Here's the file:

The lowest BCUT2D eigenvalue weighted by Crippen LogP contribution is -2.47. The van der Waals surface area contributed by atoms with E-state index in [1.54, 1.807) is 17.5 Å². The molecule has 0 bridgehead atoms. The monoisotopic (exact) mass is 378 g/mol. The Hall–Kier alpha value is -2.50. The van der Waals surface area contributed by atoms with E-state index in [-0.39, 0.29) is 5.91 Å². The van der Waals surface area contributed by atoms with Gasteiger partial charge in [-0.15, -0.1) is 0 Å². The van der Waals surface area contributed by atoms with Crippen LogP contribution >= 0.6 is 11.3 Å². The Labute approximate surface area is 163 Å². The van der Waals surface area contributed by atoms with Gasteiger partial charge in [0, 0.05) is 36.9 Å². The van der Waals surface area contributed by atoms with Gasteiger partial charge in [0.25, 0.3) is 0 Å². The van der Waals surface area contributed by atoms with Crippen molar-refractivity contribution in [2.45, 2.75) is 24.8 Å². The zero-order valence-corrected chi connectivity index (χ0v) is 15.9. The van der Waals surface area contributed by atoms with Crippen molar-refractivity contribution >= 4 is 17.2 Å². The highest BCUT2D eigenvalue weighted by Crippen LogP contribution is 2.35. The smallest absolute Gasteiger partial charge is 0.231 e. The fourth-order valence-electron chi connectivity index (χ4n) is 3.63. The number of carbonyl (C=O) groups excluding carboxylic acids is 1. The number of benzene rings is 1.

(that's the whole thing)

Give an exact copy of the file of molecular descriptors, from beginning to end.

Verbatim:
The lowest BCUT2D eigenvalue weighted by Crippen LogP contribution is -2.47. The van der Waals surface area contributed by atoms with E-state index in [1.54, 1.807) is 17.5 Å². The molecule has 0 bridgehead atoms. The monoisotopic (exact) mass is 378 g/mol. The Hall–Kier alpha value is -2.50. The van der Waals surface area contributed by atoms with E-state index in [-0.39, 0.29) is 5.91 Å². The van der Waals surface area contributed by atoms with Gasteiger partial charge in [-0.15, -0.1) is 0 Å². The van der Waals surface area contributed by atoms with Crippen LogP contribution >= 0.6 is 11.3 Å². The Labute approximate surface area is 163 Å². The van der Waals surface area contributed by atoms with Gasteiger partial charge in [0, 0.05) is 36.9 Å². The van der Waals surface area contributed by atoms with Gasteiger partial charge in [0.25, 0.3) is 0 Å². The van der Waals surface area contributed by atoms with Crippen molar-refractivity contribution in [2.45, 2.75) is 24.8 Å². The zero-order valence-corrected chi connectivity index (χ0v) is 15.9. The van der Waals surface area contributed by atoms with Crippen molar-refractivity contribution >= 4 is 17.2 Å². The highest BCUT2D eigenvalue weighted by Crippen LogP contribution is 2.35. The smallest absolute Gasteiger partial charge is 0.231 e. The fourth-order valence-electron chi connectivity index (χ4n) is 3.63. The number of carbonyl (C=O) groups excluding carboxylic acids is 1. The number of benzene rings is 1.